I would like to point out once again that this is not a professional repair by a trained technician. I therefore ask you to be careful with further use. If you are unsure, go to a hackerspace. They will certainly be able to help you with the repair and will be at your side if something does not work. Everything works for me, but you should still keep an eye on it. If something smells unusual or if the multi-function tool makes strange noises, it is better to turn off the tool and look it up. Whatever I can think of right now. I've seen this in videos a few times in the last few weeks. If you want to check something on a tool or change a drill head, you always, I say this again, always pull the power plug. I just want to spare you the experience of how it feels when the nut key hits your thumb at high speed. Always. Once more. Always disconnect the power plug for fixing and then plug it back in for normal operation. The same applies to electrical appliances. Remember, please. You'll save yourself a lot of pain.
Two weeks ago I ordered a multifunctional tool online so that I could work on some projects faster. For example, I have many workpieces that need to be ground and that works by hand. It only takes twice as long and I still sand the details by hand because I pay a lot of attention to the details. However. I had tried the extension and either made a mistake when connecting or the suspension (an infusion stand) had a bad effect on the function. Perhaps the product was also only poorly processed. When I tried it out, it broke and I had to repair it.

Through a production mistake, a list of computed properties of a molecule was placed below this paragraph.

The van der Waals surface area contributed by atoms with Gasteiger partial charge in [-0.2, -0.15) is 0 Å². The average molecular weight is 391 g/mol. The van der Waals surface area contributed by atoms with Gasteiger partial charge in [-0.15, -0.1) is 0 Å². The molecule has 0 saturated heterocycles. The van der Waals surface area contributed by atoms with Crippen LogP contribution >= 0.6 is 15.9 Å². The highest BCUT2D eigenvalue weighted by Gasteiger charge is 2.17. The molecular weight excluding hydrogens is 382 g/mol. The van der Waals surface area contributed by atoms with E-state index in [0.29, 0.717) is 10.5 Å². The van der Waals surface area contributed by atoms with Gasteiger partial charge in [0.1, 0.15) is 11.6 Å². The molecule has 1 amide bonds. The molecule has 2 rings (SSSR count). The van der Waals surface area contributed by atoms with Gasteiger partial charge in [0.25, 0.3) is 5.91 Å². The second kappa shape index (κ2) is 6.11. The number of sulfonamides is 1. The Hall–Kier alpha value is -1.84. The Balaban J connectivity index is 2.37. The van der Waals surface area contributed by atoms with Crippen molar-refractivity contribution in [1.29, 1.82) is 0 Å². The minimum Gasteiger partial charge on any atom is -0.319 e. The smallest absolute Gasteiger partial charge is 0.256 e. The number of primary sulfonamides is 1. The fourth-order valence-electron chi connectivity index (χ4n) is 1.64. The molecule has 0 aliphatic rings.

We don't need any materials, just tools to repair and the broken extension.
In the first step we pull the spiral spring away from the end to be repaired. Therefore we pull the spring with a strong jerk and try not to bend it too much. We remove the aluminium screw cap. Also here one needs sufficient power, although in my opinion the construction unit could be installed more firmly.
We can see exactly where the steel wire twisted, which in turn led to the actual breakage. This wire is screwed to the socket of the multifunction tool and then passes the rotation to the module at the other end of the extension. This makes it possible to work finer and more accurately, as you do not have to hold the heavy machine in your hand.
We now use the aluminium screw cap to draw the length. You should always adhere to the often-vaunted rule: Better too much than too little. If we leave more of the steel cable over and it should be too much when clamping, we can still cut off a piece with the pliers. We hold the aluminium piece to the rubber hose and mark it with a white (or another colour) marker. At this point we pinch a hole with the pincers and slowly separate one end of the hose from the main part.
Under the protective foil is another metal spiral. This gives the extension stability and prevents it from twisting into itself. I just wanted to cut it with the little side cutter and broke it. I thought the tool was more stable. At this point it is best to work with a metal saw. Since the spiral is flexible on its own, you should work carefully to avoid slipping and sawing your hand by mistake.
Here we see the end after we have removed all the superfluous protective cover. Now all components are put on again. So first the component made of aluminium. If this does not immediately go over the plastic, it can be scraped off a little with a carpet knife. Then we pull the outer metal spiral over again and shorten the metal part to the appropriate length. We test this with a not so fast speed and try all levels from 1-6.